3-tricarboxylic acid  Found in all citrus fruits  Formed during cellular respiration in body cells Ascorbic Acid: C6H8O6  Commonly known as vitamin C  Prevents onset of scurvy .+ H+  Identify Acids including Acetic. almost completely ionises in solution HCl → H+ + Cl Citric acid (2-hydroxypropane-1. around 1% ionisation HOC(CH2COOH)2COOH ↔ HOC(CH2COOH)2COO. Hydrochloric and Sulfuric & Identify examples of naturally occurring Acids and their chemical composition:  Natural Acids: Hydrochloric Acid: HCl  Stomachs produce large amounts of hydrochloric acid to assist digestion  High acidity activates enzymes catalysing the breakdown of proteins  HCl vapours also emitted from some volcanoes Acetic Acid: CH3COOH  Vinegar is a 4% solution of acetic acid  Forms when wine naturally ferments due to microbial oxidation Citric Acid: C6H8O7  2-hydroxypropane-1.Strong Acid: Acid that completely ionises in water Example: Hydrochloric Acid HCl(g) + H2O(l) → H3O+ + ClNo equilibrium arrow used because the reaction does not happen in the reverse All the molecules ionise and the ions do not reform the molecules  Weak Acid: Acid that is incompletely ionised in water Example: Hydrofluoric Acid HF(g) + H2O(l) ↔ H3O+ + FEquilibrium arrow used because reaction does occur in reverse Small proportion of the molecules ionise and the ions can reform the molecules Compare the relative strengths of equal concentrations of citric.+ H+  Acetic acid (ethanoic acid): Weak acids.3-tricarboxylic acid): Weak acid.2.2. acetic and hydrochloric acids in terms of degree of ionisation of the molecules:  Hydrochloric Acid: Strong acid. around 1% ionisation CH3COOH ↔ CH3COO. Citric.

phosphoric acid) React with sodium bicarbonate to release carbon dioxide Used in many packaged biscuit and cake mixes  Acetic Acid: Helps to preserve foods such as pickles and chutneys  Sulfur Dioxide: Prevent dried fruits and white wine from attack by moulds and other microbes  Ascorbic Acid: Antioxidant added to food to prevent spoilage by oxidation Alters pH so that enzymatic reactions do not occur or are slowed down  Phosphoric Acid: Added to many soft drinks to increase sharp taste of drink  Describe the use of the pH scale in comparing acids and bases:  The pH scale is used to compare the concentration of hydrogen ions in solutions of acids and bases pH [H+] [OH-] [H+] × [OH-] 0 -14 0 10 = 1 10 10-14 1 10-1 10-13 10-14 -2 -12 2 10 10 10-14 3 10-3 10-11 10-14 -4 -10 4 10 10 10-14 5 10-5 10-9 10-14 6 10-6 10-8 10-14 -7 -7 7 10 10 10-14 8 10-8 10-6 10-14 -9 -5 9 10 10 10-14 . citric acid. prevents microbe growth in canned foods  Leavening Agents: (fumaric acid.Present n fresh fruits and vegetables Sulfuric:  Cooking copper and iron sulfate minerals  SO2 emissions from volcanoes Nitric:  Distilling nitrate salts with sulfuric acid  NO & consequent NO2 from lightning strikes in the air Explain the use of acids as food additives:  Citric and Tartaric Acid: Added top jams to give sharp taste Prevents growth of microbes Citric acid also a useful antioxidant.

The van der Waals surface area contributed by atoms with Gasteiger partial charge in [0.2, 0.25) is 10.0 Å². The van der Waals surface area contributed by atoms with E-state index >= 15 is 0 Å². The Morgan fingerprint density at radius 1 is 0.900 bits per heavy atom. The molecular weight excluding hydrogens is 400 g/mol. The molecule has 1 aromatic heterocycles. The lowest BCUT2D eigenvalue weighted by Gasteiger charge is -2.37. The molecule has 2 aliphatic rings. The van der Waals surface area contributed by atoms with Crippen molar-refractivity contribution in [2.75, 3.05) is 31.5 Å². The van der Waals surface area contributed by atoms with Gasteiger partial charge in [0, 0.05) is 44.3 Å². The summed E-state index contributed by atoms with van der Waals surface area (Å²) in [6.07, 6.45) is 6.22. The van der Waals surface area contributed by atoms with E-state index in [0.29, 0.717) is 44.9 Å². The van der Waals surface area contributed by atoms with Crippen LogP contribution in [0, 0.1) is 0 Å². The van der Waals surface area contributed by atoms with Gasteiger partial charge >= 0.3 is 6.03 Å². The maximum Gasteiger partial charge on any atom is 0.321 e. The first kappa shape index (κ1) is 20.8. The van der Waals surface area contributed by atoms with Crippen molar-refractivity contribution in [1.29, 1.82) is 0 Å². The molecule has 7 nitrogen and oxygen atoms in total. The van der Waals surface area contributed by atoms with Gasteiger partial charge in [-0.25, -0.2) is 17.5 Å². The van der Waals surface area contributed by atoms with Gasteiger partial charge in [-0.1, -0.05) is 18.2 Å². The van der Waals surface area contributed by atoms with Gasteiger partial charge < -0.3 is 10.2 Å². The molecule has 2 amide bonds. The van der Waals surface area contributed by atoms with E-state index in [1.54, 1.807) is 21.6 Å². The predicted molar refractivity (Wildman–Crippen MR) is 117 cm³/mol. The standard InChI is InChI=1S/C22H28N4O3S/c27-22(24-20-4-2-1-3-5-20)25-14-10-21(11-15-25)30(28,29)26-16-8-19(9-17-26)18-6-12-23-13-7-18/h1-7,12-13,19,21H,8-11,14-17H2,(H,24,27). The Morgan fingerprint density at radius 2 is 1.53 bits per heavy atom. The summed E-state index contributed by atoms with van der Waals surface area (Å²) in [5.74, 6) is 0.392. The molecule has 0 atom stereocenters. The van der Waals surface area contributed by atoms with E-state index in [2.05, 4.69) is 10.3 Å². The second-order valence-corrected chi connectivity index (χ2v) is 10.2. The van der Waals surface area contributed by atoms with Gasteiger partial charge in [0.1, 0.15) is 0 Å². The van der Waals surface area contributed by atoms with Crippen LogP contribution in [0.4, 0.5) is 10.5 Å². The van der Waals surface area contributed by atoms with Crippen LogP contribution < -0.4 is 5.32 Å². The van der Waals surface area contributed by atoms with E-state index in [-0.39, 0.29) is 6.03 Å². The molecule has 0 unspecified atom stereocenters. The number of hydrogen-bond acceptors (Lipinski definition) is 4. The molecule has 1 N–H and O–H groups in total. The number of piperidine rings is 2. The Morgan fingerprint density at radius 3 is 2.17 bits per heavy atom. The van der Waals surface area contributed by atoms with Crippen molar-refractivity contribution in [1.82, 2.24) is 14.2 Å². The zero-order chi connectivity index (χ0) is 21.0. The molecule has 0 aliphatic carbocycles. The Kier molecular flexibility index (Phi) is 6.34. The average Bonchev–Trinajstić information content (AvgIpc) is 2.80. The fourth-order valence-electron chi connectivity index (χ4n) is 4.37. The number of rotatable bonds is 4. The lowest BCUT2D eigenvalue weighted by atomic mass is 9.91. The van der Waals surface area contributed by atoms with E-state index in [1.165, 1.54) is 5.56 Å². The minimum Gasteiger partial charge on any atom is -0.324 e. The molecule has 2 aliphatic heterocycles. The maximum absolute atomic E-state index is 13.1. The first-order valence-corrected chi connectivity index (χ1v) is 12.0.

[H+] > 10-7 mol L-1 and pH < 7  In a basic solution. element responsible for acidic properties  Humphry Davy – Hydrogen as Acidifying Principle Hydrochloric acid contained no oxygen All known acids contained hydrogen.10 10-10 10-4 10-14 -11 -3 11 10 10 10-14 12 10-12 10-2 10-14 -13 -1 13 10 10 10-14 14 10-14 100 = 1 10-14  In an acidic solution. could be replaced by reaction with a metal Metal Oxides were bases The way a substance was structured determined acidity not what it contained  Svante Arrhenius Definitions based on concepts about particles too small to be directly observed Acids produce hydrogen ions (H+) when dissolved in water Bases produce hydroxide ions (OH-) when dissolved in water Acid or Base solutions are good conductors . [H+] < 10-7 mol L-1 and pH > 7 Identify pH as –log10[H+] and explain that a change in pH of 1 means a ten-fold change in [H+]:  From the data above. change in pH of 1 means ten-fold change in [H+]  Multiplied or divided by 10  The pH Formula: pH = -log10 [H+] Outline the Historical Development of ideas about acids:  Antoine Lavoisier – Oxygen as Acidifying Principle Non-metal oxides formed acidic solutions Acids must contain Oxygen.